Summit Quilters creating piece to hang in Breckenridge library
April 23, 2014
Are you a quilter?
Summit Quilters is open to anyone with a love of quilting who is interested in participating. The group meets on the second and fourth Mondays of each month at 7 p.m. at the Frisco senior center. Typically, one meeting each month is a sewing meeting and the other is a business-type organizational meeting. The quilters also host a non-juried show each August in the Frisco Historic Park chapel, where they display their quilts and awards are given based on public voting.
If you are interested in joining the Summit Quilters, or would just like more information about the group, contact current president Myrlene Zimmerman at (970) 468-9069, or email her at firstname.lastname@example.org.
In October, a representative of the Summit County Library Board of Trustees and a member of the Breckenridge Public Art Commission approached the Summit Quilters with a proposal.
"They presented us with an idea they had about having a quilt put in the new south branch library," said Deb Conway, of Breckenridge, a member of the Summit Quilters. "They gave us some ideas of what we could start thinking about and they left that night after our meeting and we kind of had a vote amongst everyone there. It was unanimous, everyone wanted to do it, so that's how it started."
The quilters began brainstorming ideas and broke into groups of three or four people to work on individual sections of the overall design. Over the past seven months, they've assembled the main sections of the quilt.
"Everybody gave their input on how they saw the process continue and be put together," Conway said. "It was a collaboration of many, many people with the know-how to get everything together. There's still a lot yet to be done, but it will be more embellishments on top of the quilt."
Myrlene Zimmerman, president of the Summit Quilters, said it's the teamwork and the fact that the group was asked to complete the project in the first place that makes it special.
"When we first took on this library quilt, I think several of us were hesitant that we could do it, but we are doing it," she said. "We're broken up into teams and each team is responsible for something, and the girls are volunteering to be on the teams and to help out. We're kind of coming together and working on something which is a little unusual because most of us just do our own little projects."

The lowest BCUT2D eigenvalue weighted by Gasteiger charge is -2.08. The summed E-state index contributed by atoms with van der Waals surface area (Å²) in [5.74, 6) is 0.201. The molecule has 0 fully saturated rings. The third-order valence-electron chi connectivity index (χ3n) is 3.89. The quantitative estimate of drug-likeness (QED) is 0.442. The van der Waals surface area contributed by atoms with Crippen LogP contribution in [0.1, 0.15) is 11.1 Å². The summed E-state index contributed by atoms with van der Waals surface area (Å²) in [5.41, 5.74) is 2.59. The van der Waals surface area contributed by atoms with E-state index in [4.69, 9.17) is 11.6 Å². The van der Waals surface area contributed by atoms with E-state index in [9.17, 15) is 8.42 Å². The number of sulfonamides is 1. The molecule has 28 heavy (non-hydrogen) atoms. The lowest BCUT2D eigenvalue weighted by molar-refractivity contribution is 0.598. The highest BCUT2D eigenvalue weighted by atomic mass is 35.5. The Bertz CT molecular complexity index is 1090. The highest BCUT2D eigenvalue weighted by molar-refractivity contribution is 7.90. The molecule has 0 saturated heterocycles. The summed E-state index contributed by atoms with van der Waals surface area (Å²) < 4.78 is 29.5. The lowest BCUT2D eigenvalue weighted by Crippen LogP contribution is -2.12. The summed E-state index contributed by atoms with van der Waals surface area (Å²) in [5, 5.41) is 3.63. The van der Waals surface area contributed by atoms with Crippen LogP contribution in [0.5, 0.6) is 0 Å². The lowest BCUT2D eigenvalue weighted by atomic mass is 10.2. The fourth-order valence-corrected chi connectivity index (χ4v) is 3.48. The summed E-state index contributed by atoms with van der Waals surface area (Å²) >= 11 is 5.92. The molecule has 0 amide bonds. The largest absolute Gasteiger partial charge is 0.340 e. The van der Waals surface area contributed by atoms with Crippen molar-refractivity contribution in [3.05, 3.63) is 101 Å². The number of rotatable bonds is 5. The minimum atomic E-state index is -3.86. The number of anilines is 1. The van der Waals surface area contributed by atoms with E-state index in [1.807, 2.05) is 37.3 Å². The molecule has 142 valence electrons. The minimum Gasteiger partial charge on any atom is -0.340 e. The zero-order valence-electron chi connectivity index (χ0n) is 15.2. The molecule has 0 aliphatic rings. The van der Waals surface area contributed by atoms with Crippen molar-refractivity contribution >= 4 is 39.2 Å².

Conway said the finished quilt will be about 75 inches long by 47 inches wide and will be hung in the library's historic reading room above the fireplace, hemmed by bookshelves on either side.
"The basic piece is the old schoolhouse, so that's been our goal all along is to work around that," Conway said. "So we have the schoolhouse basically with a picture of the sky, mountains, grass. There will be a bookshelf on the quilt, which will have some historic book names and authors, and the schoolhouse will have some architectural features that you'll see the scrollwork when you look at the building on the sides of the building, which is a pretty important architectural feature.
"We'll be putting some embellishments on top with threads and beads or ribbons — we're still working on that so we don't have all the techniques in place yet. We keep changing things."
Zimmerman is a member of the team working on the mountain section of the quilt.
"We had to coordinate the coloring — do you like this one, or that one, ideas on colors and arrangement and everything — that was the way with every team, the sky team, mountain team, grass team. Those are essentially done, and the schoolhouse was done. … Once that is put on, we'll be embellishing. It's been a team effort."
About the Summit Quilters
The Summit Quilters was founded in 1992, Conway said.
"We started because we wanted to share ideas, knowledge, quilting problems, successes — things that people run into when they are working on quilts," she said. "We like people that are interested in quilting, no matter who they are. We have quite a few members that have been here since the 1992 timeframe, and we have a lot of new quilters, too."
Conway said that from her experience being involved with quilters in different areas, the group is both a social and a creative outlet.
"There's so many stages to creating a quilt and getting it to its finished product, and you might start with certain types of ideas and then they change possibly, most likely, throughout the whole process," she said. "There's a lot to learn; there's a lot to give back to people in your experiences."
Zimmerman said she just loves to quilt and she works on her projects every day in one fashion or another.
"I do my own quilting," she said. "A lot of ladies send their quilts out to have them quilted on a long arm and it's pretty expensive, but I do all mine on my own. I like doing the whole thing.
"We have a show every year in August, this year will be Aug. 10, we set up in the chapel of the historical park in Frisco and we usually have about 30 quilts. It's a visitors' choice, so the community comes through and sees our quilts and votes on their favorites. … I've made a lot of friends through the years that I've been in the group."
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